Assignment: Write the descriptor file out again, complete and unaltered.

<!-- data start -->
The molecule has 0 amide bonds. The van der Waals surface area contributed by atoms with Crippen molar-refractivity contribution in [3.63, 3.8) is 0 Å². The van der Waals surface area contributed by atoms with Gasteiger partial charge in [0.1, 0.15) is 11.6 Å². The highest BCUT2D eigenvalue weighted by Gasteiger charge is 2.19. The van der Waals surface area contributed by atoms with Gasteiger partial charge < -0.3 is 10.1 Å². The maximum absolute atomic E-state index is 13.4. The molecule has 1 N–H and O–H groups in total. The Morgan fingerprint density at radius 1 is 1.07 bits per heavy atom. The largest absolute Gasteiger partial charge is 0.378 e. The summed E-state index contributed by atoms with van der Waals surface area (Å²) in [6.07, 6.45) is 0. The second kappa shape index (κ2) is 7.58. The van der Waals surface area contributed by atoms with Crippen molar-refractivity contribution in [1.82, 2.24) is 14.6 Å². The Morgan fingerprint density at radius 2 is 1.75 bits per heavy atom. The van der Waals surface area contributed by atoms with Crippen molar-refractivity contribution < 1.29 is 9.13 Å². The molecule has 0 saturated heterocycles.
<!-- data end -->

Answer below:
The molecule has 0 amide bonds. The van der Waals surface area contributed by atoms with Crippen molar-refractivity contribution in [3.63, 3.8) is 0 Å². The van der Waals surface area contributed by atoms with Gasteiger partial charge in [0.1, 0.15) is 11.6 Å². The highest BCUT2D eigenvalue weighted by Gasteiger charge is 2.19. The van der Waals surface area contributed by atoms with Gasteiger partial charge < -0.3 is 10.1 Å². The maximum absolute atomic E-state index is 13.4. The molecule has 1 N–H and O–H groups in total. The Morgan fingerprint density at radius 1 is 1.07 bits per heavy atom. The largest absolute Gasteiger partial charge is 0.378 e. The summed E-state index contributed by atoms with van der Waals surface area (Å²) in [6.07, 6.45) is 0. The second kappa shape index (κ2) is 7.58. The van der Waals surface area contributed by atoms with Crippen molar-refractivity contribution in [1.82, 2.24) is 14.6 Å². The Morgan fingerprint density at radius 2 is 1.75 bits per heavy atom. The van der Waals surface area contributed by atoms with Crippen molar-refractivity contribution < 1.29 is 9.13 Å². The molecule has 0 saturated heterocycles.